What i genuinely missed was to take the Gondola Ride, disadvantages of going to Kashmir in winter’s, but there’s a whole lot of perks too. There’s not much to see in Gulmarg, all you would want to do is be in the snow for hours and still not get tired of it. I stayed here for another day, lazing in the small tea shops listening to the locales and getting involved in their daily live’s. The locale’s have a hard life because its snowy almost throughout the year, they have to arrange their allowance from far off markets, and their sole income is tourism which makes their life harder, to add up, the political unrest takes place every now and then shutting down tourism. The kid’s don’t get proper education, development doesn’t reach this end due to the same political unrest, the locales have almost lost their hope, it sounds harsh but that’s a fact and it’s been the same for over a decade now.
To sum up, Gulmarg is a beautiful destination, a family place, where you’d love to spend some cozy time in the snow, get into some adventure sport or just relax at a street cafe observing the people and the atmosphere around.
After a pleasant two nights stay at Gulmarg, i left out for Pahalgam. The journey is pretty long and can take up to 6-7 hours as it took me, but as soon as the meandering roads start, it’s a treat to the eye, Lidder runs parallel to the road making the drive worth the time.
Pahalgam is a town situated on the banks of river Lidder, the climate is much pleasant than of Gulmarg even though the altitude of the former is higher. Pahalgam is a small town consisting many Pashmina shawl and winter-wear shops, small cafe’s, and of-course many patrolling vehicles. Pahalgam ends it’s day as soon as the sun goes down, all shops are closed and the only activity you can see outside is the patrolling of the army. This sight tells a deep story of how much people are suffering there, how much they are sacrificing and through what they are going since the past decade or even more.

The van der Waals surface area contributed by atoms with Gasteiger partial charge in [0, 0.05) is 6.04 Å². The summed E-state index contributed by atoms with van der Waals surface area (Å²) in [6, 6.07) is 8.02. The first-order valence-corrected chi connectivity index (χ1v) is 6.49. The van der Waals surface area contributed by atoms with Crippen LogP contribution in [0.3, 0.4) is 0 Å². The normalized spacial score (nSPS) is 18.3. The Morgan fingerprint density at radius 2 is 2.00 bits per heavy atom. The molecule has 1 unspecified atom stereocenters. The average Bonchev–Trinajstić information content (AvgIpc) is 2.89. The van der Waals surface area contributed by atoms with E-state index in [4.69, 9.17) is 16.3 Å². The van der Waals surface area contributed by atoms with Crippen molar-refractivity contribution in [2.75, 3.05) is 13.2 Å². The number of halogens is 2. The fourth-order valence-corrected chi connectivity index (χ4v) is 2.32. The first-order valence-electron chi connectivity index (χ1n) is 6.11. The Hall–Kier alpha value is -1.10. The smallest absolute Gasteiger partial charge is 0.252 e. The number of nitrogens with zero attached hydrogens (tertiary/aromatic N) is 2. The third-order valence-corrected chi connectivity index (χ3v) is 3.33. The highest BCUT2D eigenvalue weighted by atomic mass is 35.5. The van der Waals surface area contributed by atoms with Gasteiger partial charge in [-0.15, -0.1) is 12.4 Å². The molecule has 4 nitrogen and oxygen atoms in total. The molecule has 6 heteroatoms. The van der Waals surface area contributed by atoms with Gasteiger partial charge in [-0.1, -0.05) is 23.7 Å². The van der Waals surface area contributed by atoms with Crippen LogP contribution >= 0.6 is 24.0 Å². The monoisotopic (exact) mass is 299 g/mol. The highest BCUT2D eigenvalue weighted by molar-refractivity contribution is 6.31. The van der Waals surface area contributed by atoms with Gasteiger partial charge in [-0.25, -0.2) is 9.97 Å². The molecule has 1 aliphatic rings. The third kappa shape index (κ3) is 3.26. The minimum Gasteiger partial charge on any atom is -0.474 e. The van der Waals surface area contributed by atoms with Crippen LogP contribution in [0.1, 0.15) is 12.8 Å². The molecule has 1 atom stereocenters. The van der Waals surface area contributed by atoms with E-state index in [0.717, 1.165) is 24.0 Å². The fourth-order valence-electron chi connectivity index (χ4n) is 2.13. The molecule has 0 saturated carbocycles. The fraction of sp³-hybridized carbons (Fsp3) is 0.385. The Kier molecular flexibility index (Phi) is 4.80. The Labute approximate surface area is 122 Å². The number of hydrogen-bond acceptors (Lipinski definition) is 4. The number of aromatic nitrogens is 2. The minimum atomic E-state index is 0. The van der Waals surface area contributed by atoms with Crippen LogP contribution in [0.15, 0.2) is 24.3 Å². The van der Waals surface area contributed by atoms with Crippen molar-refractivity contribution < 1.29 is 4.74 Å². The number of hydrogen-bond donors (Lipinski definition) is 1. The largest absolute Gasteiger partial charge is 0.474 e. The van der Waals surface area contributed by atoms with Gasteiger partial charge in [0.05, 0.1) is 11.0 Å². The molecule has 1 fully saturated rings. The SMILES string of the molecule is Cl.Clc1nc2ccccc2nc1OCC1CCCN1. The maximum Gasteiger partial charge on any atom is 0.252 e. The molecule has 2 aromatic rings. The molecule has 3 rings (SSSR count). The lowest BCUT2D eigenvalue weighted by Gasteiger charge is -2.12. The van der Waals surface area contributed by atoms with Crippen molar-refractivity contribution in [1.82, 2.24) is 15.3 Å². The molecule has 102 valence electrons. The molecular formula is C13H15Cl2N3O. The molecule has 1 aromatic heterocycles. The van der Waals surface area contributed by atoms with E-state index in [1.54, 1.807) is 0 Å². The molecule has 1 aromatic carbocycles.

Just like Gulmarg, Pahalgam also has a minimum amount of activities and places to visit. The most famous places include the Betaab Valley, where the movie Betaab was shot, and Baisaran Valley. Baisaran Valley is something unexpected, you need to go there by riding a horse, it takes you through the narrow hill roads, almost frightening you to death, but once you reach atop Baisaran, you feel the worth of the ride and feel on top of the world. The same had happened to me, while on the horseback it seemed my end was near every now and then, but when i reached there it looked like a paradise, yes a paradise, with greenery and snow all around. There are a few cafe’s atop the valley serving kahwah and other small bites, local shawl makers also establish a communication with the tourists to sell their handmade crafts. Baisaran was a life-time experience and i would mark this as a must visit for all.
This day was the last day of my Kashmir chapter and the next day i flew back to Kolkata.
Things to bring back from Kashmir :
- Memories, yes the most important thing.
- Pashmina Shawls
- Traditional Utensils
- Woolen Wears
- Kashmir Willow Bats
- Lastly, stories of the Kashmiris, let’s at least try to make their lives better by spreading the word about their hardships.
Kashmir trip gave me a lot of lessons to learn on life, emotions and sentiments.
Visit Kashmir – Bring back the unheard stories and reveal it to the world.